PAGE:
Coheed And Cambria's London show proves once again that they're the world's coolest prog band

The New Yorkers show it's still hip to be square as they enrapture a packed-out Forum

Claudio Sanchez on stage
(Image: © Katja Ogrin/Redferns via Getty)

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“Coheed are making more than music: we’re creating a culture.” If any musician other than Claudio Sanchez said that in an interview, it’d rightfully get dismissed as self-aggrandising bullshit. However, in this one instance, the Coheed And Cambria frontman was bang on the money.

If you’re a fan of these New York comic geeks and their anthemic fusion of prog, pop and metal, you know that just listening to the music doesn’t cut it. Every Coheed album (bar 2015’s The Color Before The Sun) is a wormhole into a sci-fi mythos called The Amory Wars: a universe that, much like those of Marvel and DC Comics, only grows more convoluted with each instalment. There’s a tie-in graphic novel series dedicated to making it make sense and unending rumours of a movie adaptation. It’s proper nerd shit.

But – as humanity’s greatest philosopher, Huey Lewis, once declared – it’s hip to be square. Twenty years into Coheed’s career, the MCU’s the biggest franchise going and Star Wars refuses to fuck off. Plus, making melodic, genre-straddling rock is so in vogue right now: how quickly did Sleep Token sell out Wembley again? Heavy music’s biggest dorks are secretly badass – and tonight’s headline show at a rammed O2 Forum Kentish Town proves it.

Coheed are diving headfirst into the deep cuts this evening. Eschewing such fan favourites as Welcome Home and In Keeping Secrets Of Silent Earth: 3, the band are instead playing 2007’s No World For Tomorrow in full, followed by a smörgåsbord of songs from 2022’s Vaxis II: A Window Of The Waking Mind. No one’s disappointed, though. The Coheed fandom of comic book obsessives and hard rock loyalists are completionist by nature, as proven when Claudio marches on-stage, plays obscure album track The Reaping and gets 2,000-plus people singing along.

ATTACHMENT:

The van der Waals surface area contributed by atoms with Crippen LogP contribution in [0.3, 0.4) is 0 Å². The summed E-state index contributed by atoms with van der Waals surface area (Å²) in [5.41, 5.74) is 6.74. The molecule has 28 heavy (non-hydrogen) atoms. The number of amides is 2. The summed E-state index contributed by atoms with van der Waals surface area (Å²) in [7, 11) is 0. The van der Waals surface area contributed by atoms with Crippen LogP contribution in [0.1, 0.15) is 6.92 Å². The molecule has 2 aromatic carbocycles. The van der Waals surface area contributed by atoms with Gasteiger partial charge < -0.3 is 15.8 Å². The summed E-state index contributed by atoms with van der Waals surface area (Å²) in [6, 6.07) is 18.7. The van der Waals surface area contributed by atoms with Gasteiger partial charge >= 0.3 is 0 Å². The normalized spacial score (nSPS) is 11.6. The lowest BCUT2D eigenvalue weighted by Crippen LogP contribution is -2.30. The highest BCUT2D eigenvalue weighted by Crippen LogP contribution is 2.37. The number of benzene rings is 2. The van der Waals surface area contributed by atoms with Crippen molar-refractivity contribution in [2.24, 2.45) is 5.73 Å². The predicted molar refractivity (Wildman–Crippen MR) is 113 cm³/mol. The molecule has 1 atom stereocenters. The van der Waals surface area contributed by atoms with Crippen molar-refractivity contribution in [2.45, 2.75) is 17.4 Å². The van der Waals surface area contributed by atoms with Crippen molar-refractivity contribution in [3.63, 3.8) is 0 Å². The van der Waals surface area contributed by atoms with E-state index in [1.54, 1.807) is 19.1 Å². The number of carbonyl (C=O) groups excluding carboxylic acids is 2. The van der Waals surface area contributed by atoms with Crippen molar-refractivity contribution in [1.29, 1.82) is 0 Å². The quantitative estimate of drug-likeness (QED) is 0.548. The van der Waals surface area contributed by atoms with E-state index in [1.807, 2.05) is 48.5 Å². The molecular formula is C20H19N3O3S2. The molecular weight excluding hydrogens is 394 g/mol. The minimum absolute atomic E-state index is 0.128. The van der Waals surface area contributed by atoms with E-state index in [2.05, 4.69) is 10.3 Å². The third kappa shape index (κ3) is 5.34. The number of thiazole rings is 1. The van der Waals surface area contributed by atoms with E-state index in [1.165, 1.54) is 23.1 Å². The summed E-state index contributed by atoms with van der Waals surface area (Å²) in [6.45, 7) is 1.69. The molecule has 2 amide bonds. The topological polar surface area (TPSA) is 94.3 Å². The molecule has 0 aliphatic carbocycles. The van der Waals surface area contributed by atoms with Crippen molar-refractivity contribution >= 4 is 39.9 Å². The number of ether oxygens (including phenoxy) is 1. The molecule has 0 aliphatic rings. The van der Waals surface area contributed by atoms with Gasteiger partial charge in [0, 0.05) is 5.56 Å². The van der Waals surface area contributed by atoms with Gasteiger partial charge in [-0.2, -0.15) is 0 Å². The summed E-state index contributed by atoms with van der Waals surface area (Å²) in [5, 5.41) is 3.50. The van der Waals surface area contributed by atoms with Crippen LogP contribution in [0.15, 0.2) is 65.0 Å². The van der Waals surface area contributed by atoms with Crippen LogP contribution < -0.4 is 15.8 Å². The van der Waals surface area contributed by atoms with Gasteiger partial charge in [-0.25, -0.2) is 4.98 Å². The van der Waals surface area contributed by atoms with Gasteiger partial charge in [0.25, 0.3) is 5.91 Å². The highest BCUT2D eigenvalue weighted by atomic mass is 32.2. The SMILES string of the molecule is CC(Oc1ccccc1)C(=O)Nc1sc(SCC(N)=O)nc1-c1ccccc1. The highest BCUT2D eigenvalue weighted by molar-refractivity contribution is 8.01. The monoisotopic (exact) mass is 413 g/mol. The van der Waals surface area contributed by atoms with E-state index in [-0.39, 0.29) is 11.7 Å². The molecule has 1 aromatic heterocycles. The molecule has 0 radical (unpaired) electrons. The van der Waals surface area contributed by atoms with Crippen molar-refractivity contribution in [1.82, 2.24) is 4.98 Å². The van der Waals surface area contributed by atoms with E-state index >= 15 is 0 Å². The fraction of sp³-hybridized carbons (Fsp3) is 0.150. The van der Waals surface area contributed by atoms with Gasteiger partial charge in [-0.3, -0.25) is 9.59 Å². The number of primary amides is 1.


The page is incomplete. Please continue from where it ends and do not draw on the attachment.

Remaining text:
From there, the night is just high energy. No World For Tomorrow and The Running Free are the biggest livewires of the early set, the former’s hammering prog metal and latter’s big emo sing-along demanding venue-wide reactions. Claudio’s just as amped-up as his crowd, his every second not at the mic spent skipping and kicking his way across the stage. Not even pulling out a complicated five-part suite like The End Complete can exhaust the universal good time: II: Radio Bye Bye boasts another long-buried gem of a hook, before V: On The Brink gets fists pumping in unison.

London even seems well-versed in the new shit. It’s not surprising – given that Vaxis II stands as arguably Coheed’s catchiest release, to the point that it spawned a myriad of singles – but it doesn’t make the mass jumping to A Disappearing Act’s bouncy synths any less incredible. Then, during The Liars Club’s howl of “Do you want me to lie?!”, you can almost feel the communal catharsis.

By the time the guitar symphony that is Ladders Of Supremacy ends the night in eight minutes of aplomb, Coheed feel invincible. Whether it’s a big metal movement or the simplest pop-rock number, this band have the chops to do it well. And they’ll do it in more style than their status as prog-loving comic book aficionados will ever earn them credit for.

Coheed And Cambria Kentish Town Forum 2023 setlist

1. The Reaping
2. No World For Tomorrow
3. The Hound (Of Blood And Rank)
4. Feathers
5. The Running Free
6. Mother Superior
7. Gravemakers & Gunslingers
8. Justice In Murder
9. The End Complete I: The Fall Of House Atlantic
10. The End Complete II: Radio Bye Bye
11. The End Complete III: The End Complete
12. The End Complete IV: The Road And The Damned
13. The End Complete V: On The Brink

14. The Embers Of Fire
15. Beautiful Losers
16. Shoulders
17. Rise, Naianasha (Cut The Cord)
18. A Disappearing Act
19. The Liars Club
20. Ladders Of Supremacy

Matt Mills

Louder’s resident Cult Of Luna obsessive was still at uni when he joined the team in 2017. Since then, Matt’s become a regular in Prog and Metal Hammer, at his happiest when interviewing the most forward-thinking artists heavy music can muster. He’s got bylines in The Guardian, The Telegraph, NME, Guitar and many others, too. When he’s not writing, you’ll probably find him skydiving, scuba diving or coasteering.